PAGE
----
Eisenhower’s Stand on Syria Greeted; Failure to Arm Israel Noted

President Eisenhower’s pledge yesterday to use whatever powers might be necessary to protect the countries neighboring on Syria from “acts of aggression” with Soviet weapons was received with satisfaction by American Jews interested in the fate of Israel, one of Syria’s neighbors and the one with whom Syria is still in a state of war.

However, it was noted that while expediting military aid to Syria’s Arab neighbors, the President failed to send such aid to Israel. The President’s determination to check possible Syrian aggression was emphasized in a statement released by Secretary of State John Foster Dulles following a White House conference on the Syrian situation. The Secretary announced U.S. economic aid and munitions shipments are being expedited to the Arab nations bordering Syria.

(In Jerusalem, replying to a question on Israel’s attitude toward the airlifting of American military supplies to Jordan, a Foreign Ministry spokesman said that while the tanks which Jordan will receive will not enhance its abilities to destroy Israel, the Jewish State must continue to look with concern upon the shipment of arms to any Arab country which continues a policy of aggression against it.)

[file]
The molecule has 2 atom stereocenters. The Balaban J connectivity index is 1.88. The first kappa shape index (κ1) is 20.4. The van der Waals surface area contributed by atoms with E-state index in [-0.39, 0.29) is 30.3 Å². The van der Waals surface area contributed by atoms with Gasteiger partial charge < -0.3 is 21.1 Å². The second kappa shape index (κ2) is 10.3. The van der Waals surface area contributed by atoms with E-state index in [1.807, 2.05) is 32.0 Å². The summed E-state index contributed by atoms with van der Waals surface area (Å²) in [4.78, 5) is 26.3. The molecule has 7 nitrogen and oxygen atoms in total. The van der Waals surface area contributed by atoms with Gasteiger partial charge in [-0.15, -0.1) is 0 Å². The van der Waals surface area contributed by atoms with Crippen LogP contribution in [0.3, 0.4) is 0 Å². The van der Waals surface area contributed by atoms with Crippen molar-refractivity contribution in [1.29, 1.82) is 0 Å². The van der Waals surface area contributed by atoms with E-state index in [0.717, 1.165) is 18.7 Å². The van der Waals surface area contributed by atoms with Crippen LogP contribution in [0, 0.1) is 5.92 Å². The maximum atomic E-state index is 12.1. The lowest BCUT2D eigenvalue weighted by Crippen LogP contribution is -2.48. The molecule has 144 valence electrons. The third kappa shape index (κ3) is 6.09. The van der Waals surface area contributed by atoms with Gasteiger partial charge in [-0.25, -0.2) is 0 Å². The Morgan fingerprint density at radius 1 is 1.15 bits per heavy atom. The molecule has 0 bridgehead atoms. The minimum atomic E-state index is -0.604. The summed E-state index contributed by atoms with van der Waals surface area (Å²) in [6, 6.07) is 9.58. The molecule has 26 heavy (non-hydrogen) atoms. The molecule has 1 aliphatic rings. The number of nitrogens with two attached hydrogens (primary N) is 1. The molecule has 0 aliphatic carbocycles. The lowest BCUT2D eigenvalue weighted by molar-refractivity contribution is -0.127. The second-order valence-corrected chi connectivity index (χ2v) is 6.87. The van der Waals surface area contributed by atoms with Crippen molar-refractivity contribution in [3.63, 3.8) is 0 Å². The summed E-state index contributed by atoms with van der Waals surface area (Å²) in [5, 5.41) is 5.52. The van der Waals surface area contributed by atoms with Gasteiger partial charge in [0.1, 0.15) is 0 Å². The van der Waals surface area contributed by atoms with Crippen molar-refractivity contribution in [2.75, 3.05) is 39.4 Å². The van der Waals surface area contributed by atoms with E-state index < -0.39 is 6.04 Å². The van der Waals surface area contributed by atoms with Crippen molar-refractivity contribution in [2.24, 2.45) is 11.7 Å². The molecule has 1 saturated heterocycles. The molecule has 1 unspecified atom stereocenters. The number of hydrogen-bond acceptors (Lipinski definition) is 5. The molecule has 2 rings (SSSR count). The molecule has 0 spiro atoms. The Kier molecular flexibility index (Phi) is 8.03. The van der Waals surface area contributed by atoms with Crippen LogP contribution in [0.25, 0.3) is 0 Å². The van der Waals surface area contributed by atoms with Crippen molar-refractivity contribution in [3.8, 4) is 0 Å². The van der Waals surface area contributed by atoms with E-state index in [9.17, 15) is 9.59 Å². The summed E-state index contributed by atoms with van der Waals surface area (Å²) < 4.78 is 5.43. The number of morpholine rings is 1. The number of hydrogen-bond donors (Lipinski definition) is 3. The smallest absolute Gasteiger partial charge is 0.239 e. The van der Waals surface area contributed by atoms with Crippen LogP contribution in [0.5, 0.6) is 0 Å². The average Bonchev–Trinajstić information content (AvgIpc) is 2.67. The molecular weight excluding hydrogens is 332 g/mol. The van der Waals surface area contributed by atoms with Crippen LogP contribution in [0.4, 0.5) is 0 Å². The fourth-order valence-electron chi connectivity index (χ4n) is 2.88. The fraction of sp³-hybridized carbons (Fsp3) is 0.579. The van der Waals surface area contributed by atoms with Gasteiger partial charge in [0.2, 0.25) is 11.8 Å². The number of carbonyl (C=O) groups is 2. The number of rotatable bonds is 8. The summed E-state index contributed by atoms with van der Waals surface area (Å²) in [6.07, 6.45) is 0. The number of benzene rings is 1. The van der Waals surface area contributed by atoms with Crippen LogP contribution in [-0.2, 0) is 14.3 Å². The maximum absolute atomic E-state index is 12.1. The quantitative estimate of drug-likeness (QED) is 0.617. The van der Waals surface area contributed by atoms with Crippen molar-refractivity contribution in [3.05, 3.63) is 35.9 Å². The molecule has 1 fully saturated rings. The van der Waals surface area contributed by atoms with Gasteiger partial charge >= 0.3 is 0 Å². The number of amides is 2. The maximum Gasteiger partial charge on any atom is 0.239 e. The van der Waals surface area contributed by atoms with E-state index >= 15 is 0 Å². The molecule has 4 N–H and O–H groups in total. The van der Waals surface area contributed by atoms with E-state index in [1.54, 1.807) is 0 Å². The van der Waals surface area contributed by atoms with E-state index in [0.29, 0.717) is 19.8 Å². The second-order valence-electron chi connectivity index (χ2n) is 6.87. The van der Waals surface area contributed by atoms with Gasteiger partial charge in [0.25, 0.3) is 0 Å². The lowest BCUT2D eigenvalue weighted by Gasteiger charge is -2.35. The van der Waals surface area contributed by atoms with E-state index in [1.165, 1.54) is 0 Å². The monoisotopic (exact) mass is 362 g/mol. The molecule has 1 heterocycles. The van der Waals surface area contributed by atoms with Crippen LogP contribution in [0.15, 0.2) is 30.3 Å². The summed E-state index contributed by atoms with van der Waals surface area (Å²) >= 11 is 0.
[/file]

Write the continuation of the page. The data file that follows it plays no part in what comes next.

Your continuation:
Declaring that President Eisenhower appraised the Syrian situation in the light of the United Nations Charter “which denies Syria the right to use force except in self-defense,” Secretary Dulles told reporters: “The President affirmed his intention to carry out the national policy, expressed in the Congressional Middle East resolution which had been adopted, and exercise as needed the authority thereby conferred on the President. In this connection, the President authorized the accelerated delivery to the countries of the area of economic and other defensive items which have been programmed for their use. The President expressed the hope that the international Communists would not push Syria into any acts of aggression against her neighbors and that the people of Syria would act to allay the anxiety caused by recent events.”

(In Washington, the appointment of John O. Bell as regional director of the International Cooperation Administration for the Near East region including Israel was announced this week-end. Mr. Bell served as director of the U.S. Mutual Security program in Pakistan since June, 1955. His new title is “Regional Director for the Near East and South Asia.”)

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